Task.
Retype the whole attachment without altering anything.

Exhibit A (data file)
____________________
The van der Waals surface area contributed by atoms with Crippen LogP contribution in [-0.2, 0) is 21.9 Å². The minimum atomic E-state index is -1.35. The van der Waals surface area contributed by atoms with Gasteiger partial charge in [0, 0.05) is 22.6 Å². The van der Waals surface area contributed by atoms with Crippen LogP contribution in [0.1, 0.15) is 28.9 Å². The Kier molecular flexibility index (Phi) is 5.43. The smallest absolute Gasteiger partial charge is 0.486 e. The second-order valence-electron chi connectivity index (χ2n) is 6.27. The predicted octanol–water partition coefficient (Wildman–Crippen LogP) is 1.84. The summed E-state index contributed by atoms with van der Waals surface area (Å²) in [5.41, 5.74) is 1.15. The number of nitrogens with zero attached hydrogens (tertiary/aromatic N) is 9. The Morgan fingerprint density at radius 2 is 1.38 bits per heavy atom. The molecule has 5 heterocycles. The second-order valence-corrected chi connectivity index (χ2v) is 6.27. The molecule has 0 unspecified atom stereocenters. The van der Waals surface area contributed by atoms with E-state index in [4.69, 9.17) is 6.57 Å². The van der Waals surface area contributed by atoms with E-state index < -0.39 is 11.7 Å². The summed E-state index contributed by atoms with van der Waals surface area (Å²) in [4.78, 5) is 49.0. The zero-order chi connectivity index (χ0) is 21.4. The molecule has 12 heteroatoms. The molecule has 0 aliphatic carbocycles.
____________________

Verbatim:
The van der Waals surface area contributed by atoms with Crippen LogP contribution in [-0.2, 0) is 21.9 Å². The minimum atomic E-state index is -1.35. The van der Waals surface area contributed by atoms with Gasteiger partial charge in [0, 0.05) is 22.6 Å². The van der Waals surface area contributed by atoms with Crippen LogP contribution in [0.1, 0.15) is 28.9 Å². The Kier molecular flexibility index (Phi) is 5.43. The smallest absolute Gasteiger partial charge is 0.486 e. The second-order valence-electron chi connectivity index (χ2n) is 6.27. The predicted octanol–water partition coefficient (Wildman–Crippen LogP) is 1.84. The summed E-state index contributed by atoms with van der Waals surface area (Å²) in [5.41, 5.74) is 1.15. The number of nitrogens with zero attached hydrogens (tertiary/aromatic N) is 9. The Morgan fingerprint density at radius 2 is 1.38 bits per heavy atom. The molecule has 5 heterocycles. The second-order valence-corrected chi connectivity index (χ2v) is 6.27. The molecule has 0 unspecified atom stereocenters. The van der Waals surface area contributed by atoms with E-state index in [4.69, 9.17) is 6.57 Å². The van der Waals surface area contributed by atoms with E-state index < -0.39 is 11.7 Å². The summed E-state index contributed by atoms with van der Waals surface area (Å²) in [4.78, 5) is 49.0. The zero-order chi connectivity index (χ0) is 21.4. The molecule has 12 heteroatoms. The molecule has 0 aliphatic carbocycles.